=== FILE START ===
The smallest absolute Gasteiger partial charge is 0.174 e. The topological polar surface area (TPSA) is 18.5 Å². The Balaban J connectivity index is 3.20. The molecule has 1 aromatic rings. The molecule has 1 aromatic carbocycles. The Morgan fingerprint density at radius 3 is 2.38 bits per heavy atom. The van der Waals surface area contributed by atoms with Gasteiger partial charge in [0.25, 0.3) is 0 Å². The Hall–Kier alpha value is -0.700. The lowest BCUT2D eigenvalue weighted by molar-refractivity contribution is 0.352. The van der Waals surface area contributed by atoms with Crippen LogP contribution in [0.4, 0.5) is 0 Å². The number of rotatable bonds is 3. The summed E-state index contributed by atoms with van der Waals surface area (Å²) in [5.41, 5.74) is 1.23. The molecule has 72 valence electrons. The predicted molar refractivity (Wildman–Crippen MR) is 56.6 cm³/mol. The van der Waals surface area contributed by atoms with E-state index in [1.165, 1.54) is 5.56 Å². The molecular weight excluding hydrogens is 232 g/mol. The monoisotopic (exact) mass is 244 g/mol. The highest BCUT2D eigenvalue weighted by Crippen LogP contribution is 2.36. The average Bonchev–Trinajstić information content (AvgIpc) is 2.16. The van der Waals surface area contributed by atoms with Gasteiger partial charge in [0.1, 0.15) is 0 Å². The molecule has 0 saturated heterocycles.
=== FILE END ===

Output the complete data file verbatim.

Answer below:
The smallest absolute Gasteiger partial charge is 0.174 e. The topological polar surface area (TPSA) is 18.5 Å². The Balaban J connectivity index is 3.20. The molecule has 1 aromatic rings. The molecule has 1 aromatic carbocycles. The Morgan fingerprint density at radius 3 is 2.38 bits per heavy atom. The van der Waals surface area contributed by atoms with Gasteiger partial charge in [0.25, 0.3) is 0 Å². The Hall–Kier alpha value is -0.700. The lowest BCUT2D eigenvalue weighted by molar-refractivity contribution is 0.352. The van der Waals surface area contributed by atoms with Crippen LogP contribution in [0.4, 0.5) is 0 Å². The number of rotatable bonds is 3. The summed E-state index contributed by atoms with van der Waals surface area (Å²) in [5.41, 5.74) is 1.23. The molecule has 72 valence electrons. The predicted molar refractivity (Wildman–Crippen MR) is 56.6 cm³/mol. The van der Waals surface area contributed by atoms with E-state index in [1.165, 1.54) is 5.56 Å². The molecular weight excluding hydrogens is 232 g/mol. The monoisotopic (exact) mass is 244 g/mol. The highest BCUT2D eigenvalue weighted by Crippen LogP contribution is 2.36. The average Bonchev–Trinajstić information content (AvgIpc) is 2.16. The van der Waals surface area contributed by atoms with Gasteiger partial charge in [0.1, 0.15) is 0 Å². The molecule has 0 saturated heterocycles.